Pro: It lasts longer
By design, evergreen content is meant to last longer than its seasonal counterparts. Compared to a holiday-specific content, there will always be eyeballs looking at updated guides, how to’s, and case studies. And when, for example, an industry development occurs, you can simply add on to the content by updating it.
Con: It doesn’t have traffic spikes
Grow Traffic made a good analogy of how evergreen traffic works—likening it to a long, low, shallow hill, with a steady incline for miles and miles and seemingly no end in sight. While that may be enough for certain marketing goals, it lacks the viral potential of seasonal content.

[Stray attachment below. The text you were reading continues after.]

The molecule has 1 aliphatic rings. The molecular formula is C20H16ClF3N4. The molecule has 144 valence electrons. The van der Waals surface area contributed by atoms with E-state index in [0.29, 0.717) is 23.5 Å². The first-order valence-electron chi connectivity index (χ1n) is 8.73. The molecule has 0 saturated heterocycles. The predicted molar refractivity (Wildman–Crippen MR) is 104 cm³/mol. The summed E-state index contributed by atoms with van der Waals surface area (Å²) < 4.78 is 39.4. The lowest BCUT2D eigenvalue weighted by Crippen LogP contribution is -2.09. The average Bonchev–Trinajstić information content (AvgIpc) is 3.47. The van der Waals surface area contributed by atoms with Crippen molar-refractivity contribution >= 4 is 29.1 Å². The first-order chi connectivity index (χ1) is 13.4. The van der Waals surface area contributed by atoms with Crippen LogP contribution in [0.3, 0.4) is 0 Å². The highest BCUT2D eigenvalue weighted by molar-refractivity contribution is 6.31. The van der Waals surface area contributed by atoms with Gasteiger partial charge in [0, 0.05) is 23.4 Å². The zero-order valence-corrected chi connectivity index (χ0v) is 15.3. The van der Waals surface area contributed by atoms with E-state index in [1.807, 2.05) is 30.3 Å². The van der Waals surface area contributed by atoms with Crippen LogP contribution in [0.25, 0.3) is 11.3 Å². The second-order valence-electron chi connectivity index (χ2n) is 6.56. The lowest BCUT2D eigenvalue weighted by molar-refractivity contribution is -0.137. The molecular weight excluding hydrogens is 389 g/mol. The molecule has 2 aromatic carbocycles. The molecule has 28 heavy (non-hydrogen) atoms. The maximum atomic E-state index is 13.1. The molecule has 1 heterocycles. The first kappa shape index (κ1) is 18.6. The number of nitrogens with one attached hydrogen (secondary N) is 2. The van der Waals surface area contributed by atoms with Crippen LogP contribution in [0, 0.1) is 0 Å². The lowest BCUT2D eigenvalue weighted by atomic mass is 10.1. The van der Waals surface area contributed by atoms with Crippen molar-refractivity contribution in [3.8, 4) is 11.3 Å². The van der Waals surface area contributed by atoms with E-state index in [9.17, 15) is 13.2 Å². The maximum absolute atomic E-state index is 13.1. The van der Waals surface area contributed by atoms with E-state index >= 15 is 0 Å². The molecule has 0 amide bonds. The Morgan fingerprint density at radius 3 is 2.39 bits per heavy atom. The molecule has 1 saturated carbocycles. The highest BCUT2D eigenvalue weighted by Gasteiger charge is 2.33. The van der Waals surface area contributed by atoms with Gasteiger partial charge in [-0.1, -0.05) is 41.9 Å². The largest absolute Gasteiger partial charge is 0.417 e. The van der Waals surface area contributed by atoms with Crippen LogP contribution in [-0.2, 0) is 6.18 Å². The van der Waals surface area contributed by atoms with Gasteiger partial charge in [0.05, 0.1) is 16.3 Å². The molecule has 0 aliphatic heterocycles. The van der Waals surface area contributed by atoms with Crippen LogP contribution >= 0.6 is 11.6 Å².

Pro: Beginner’s content is great
Creating useful evergreen content targeted for beginners is one of the most successful types for lasting content. It will always be valuable for people looking to learn how to use a particular tech and platform (for as long as it’s available).
Con: It’s not the same for expert’s content
When you write content for experts, there’s a good chance that you’ll run out of experts after a certain period of time. You could also come up with content that’s one of three things: perfect (gives even advanced users something to learn and pushes intermediate users to become advanced); too basic (contains knowledge that’s far too common); too advanced (relevant to just a very small audience).
Pro: You can always update it
As noted earlier, the ability to update it pertinent to industry developments will always be advantage of evergreen content. You’re not only able to keep the content relevant, you’re also able to maintain backlinks and existing traffic.